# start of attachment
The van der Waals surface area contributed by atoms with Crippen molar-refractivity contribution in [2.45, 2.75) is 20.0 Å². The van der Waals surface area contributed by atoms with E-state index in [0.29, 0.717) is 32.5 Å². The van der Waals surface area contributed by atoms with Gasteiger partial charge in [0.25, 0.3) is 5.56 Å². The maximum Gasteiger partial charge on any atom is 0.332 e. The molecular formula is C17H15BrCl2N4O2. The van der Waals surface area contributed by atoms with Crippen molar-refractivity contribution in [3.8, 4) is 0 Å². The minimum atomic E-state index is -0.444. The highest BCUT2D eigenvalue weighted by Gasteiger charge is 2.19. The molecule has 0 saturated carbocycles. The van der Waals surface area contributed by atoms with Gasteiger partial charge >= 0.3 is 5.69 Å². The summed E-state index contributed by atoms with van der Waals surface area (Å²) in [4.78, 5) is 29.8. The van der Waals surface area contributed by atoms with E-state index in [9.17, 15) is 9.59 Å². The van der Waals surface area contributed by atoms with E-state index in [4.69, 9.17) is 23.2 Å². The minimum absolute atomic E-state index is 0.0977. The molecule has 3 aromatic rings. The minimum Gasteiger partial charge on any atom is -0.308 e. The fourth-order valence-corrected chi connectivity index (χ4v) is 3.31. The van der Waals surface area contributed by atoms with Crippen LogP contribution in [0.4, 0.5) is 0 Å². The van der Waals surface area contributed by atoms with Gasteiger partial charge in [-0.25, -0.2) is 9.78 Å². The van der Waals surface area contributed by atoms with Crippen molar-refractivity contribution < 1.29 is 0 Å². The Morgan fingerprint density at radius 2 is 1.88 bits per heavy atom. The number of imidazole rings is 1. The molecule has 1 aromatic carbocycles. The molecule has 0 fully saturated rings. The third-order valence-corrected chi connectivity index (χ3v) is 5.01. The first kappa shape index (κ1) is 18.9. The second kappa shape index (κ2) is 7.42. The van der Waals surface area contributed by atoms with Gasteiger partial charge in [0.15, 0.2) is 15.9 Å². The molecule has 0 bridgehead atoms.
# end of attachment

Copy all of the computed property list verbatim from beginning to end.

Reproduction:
The van der Waals surface area contributed by atoms with Crippen molar-refractivity contribution in [2.45, 2.75) is 20.0 Å². The van der Waals surface area contributed by atoms with E-state index in [0.29, 0.717) is 32.5 Å². The van der Waals surface area contributed by atoms with Gasteiger partial charge in [0.25, 0.3) is 5.56 Å². The maximum Gasteiger partial charge on any atom is 0.332 e. The molecular formula is C17H15BrCl2N4O2. The van der Waals surface area contributed by atoms with Crippen molar-refractivity contribution in [3.8, 4) is 0 Å². The minimum atomic E-state index is -0.444. The highest BCUT2D eigenvalue weighted by Gasteiger charge is 2.19. The molecule has 0 saturated carbocycles. The van der Waals surface area contributed by atoms with Gasteiger partial charge >= 0.3 is 5.69 Å². The summed E-state index contributed by atoms with van der Waals surface area (Å²) in [4.78, 5) is 29.8. The van der Waals surface area contributed by atoms with E-state index in [9.17, 15) is 9.59 Å². The van der Waals surface area contributed by atoms with E-state index in [4.69, 9.17) is 23.2 Å². The minimum absolute atomic E-state index is 0.0977. The molecule has 3 aromatic rings. The minimum Gasteiger partial charge on any atom is -0.308 e. The fourth-order valence-corrected chi connectivity index (χ4v) is 3.31. The van der Waals surface area contributed by atoms with Crippen LogP contribution in [0.4, 0.5) is 0 Å². The van der Waals surface area contributed by atoms with Gasteiger partial charge in [-0.25, -0.2) is 9.78 Å². The van der Waals surface area contributed by atoms with Crippen molar-refractivity contribution < 1.29 is 0 Å². The Morgan fingerprint density at radius 2 is 1.88 bits per heavy atom. The number of imidazole rings is 1. The molecule has 1 aromatic carbocycles. The molecule has 0 fully saturated rings. The third-order valence-corrected chi connectivity index (χ3v) is 5.01. The first kappa shape index (κ1) is 18.9. The second kappa shape index (κ2) is 7.42. The van der Waals surface area contributed by atoms with Gasteiger partial charge in [0.15, 0.2) is 15.9 Å². The molecule has 0 bridgehead atoms.